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In 2002, the Iowa Legislature directed the DNR to perform a field study to determine airborne levels of ammonia, hydrogen sulfide, and odor near animal feeding operations.
The Iowa DNR has established a health based standard for hydrogen sulfide to compare against monitoring data to determine if levels pose a risk to public health. If levels measured at separated locations such as homes, public areas, schools, or religious buildings pose health risks, the DNR may develop plans and programs to reduce emissions at animal feeding operations.
The Iowa DNR convened workgroups on best management practices, air emissions characterization, and dispersion modeling as part of a continuing effort to develop a working understanding of the technical issues involved in air quality concerns associated with AFOs. Findings and recommendations of the workgroups have been compiled into a report.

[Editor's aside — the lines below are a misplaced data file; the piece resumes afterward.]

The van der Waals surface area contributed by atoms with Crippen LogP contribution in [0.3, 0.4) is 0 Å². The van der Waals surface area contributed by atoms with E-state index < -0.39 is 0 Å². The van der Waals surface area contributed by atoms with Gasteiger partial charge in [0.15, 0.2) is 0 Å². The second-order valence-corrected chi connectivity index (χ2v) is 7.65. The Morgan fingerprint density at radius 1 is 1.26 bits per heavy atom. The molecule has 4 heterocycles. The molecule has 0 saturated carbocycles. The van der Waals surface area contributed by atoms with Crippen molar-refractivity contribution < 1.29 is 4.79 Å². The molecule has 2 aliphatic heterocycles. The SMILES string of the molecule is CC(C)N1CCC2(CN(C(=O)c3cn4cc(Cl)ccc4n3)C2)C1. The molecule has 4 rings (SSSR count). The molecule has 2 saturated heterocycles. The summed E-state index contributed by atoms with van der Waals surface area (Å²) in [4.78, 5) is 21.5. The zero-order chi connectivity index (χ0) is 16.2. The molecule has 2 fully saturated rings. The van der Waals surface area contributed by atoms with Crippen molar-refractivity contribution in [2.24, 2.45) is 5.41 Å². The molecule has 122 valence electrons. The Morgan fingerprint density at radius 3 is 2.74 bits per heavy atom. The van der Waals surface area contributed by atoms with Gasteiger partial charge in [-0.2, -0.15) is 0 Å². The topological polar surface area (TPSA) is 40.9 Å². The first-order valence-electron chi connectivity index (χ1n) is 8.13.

Animal Feeding Operations (AFO) Field Study
The DNR has completed its field study of odor, hydrogen sulfide and ammonia concentrations near large animal feeding operations. The links below contain the final results of the study and supplemental information.
Ambient Air Sampling Manual
The Iowa DNR Animal Feeding Operations Technical Workgroup, comprised of organizations with working knowledge of agricultural practices and technical expertise, has issued its final report. The report includes current technologies that are available now to producers to reduce air emissions from livestock operations. Adoption of these "best management practices" by producers will benefit the air quality on the farms themselves, at nearby residences, and overall environment by reducing air emissions. In addition, the report includes recommendations on the characterization of air emissions from animal feeding operations and dispersion model that can be used to estimate the concentrations of pollutants near animal feeding operations.